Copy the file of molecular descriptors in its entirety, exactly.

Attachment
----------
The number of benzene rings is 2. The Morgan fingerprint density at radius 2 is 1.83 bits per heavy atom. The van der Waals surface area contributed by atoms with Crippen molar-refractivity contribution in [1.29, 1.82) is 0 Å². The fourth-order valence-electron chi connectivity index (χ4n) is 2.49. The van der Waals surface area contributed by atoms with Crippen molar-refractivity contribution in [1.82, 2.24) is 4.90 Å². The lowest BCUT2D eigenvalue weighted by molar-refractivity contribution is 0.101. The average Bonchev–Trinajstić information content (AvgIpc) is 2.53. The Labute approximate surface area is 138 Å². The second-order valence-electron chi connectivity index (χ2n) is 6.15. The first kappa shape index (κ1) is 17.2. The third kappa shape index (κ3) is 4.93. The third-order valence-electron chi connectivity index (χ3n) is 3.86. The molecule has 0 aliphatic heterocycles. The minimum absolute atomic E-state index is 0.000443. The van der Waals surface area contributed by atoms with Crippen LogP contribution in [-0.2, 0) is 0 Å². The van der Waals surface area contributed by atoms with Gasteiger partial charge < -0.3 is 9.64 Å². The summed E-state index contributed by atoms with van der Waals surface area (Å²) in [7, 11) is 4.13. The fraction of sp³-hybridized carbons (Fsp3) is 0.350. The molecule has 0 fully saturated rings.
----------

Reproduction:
The number of benzene rings is 2. The Morgan fingerprint density at radius 2 is 1.83 bits per heavy atom. The van der Waals surface area contributed by atoms with Crippen molar-refractivity contribution in [1.29, 1.82) is 0 Å². The fourth-order valence-electron chi connectivity index (χ4n) is 2.49. The van der Waals surface area contributed by atoms with Crippen molar-refractivity contribution in [1.82, 2.24) is 4.90 Å². The lowest BCUT2D eigenvalue weighted by molar-refractivity contribution is 0.101. The average Bonchev–Trinajstić information content (AvgIpc) is 2.53. The Labute approximate surface area is 138 Å². The second-order valence-electron chi connectivity index (χ2n) is 6.15. The first kappa shape index (κ1) is 17.2. The third kappa shape index (κ3) is 4.93. The third-order valence-electron chi connectivity index (χ3n) is 3.86. The molecule has 0 aliphatic heterocycles. The minimum absolute atomic E-state index is 0.000443. The van der Waals surface area contributed by atoms with Crippen LogP contribution in [-0.2, 0) is 0 Å². The van der Waals surface area contributed by atoms with Gasteiger partial charge < -0.3 is 9.64 Å². The summed E-state index contributed by atoms with van der Waals surface area (Å²) in [7, 11) is 4.13. The fraction of sp³-hybridized carbons (Fsp3) is 0.350. The molecule has 0 fully saturated rings.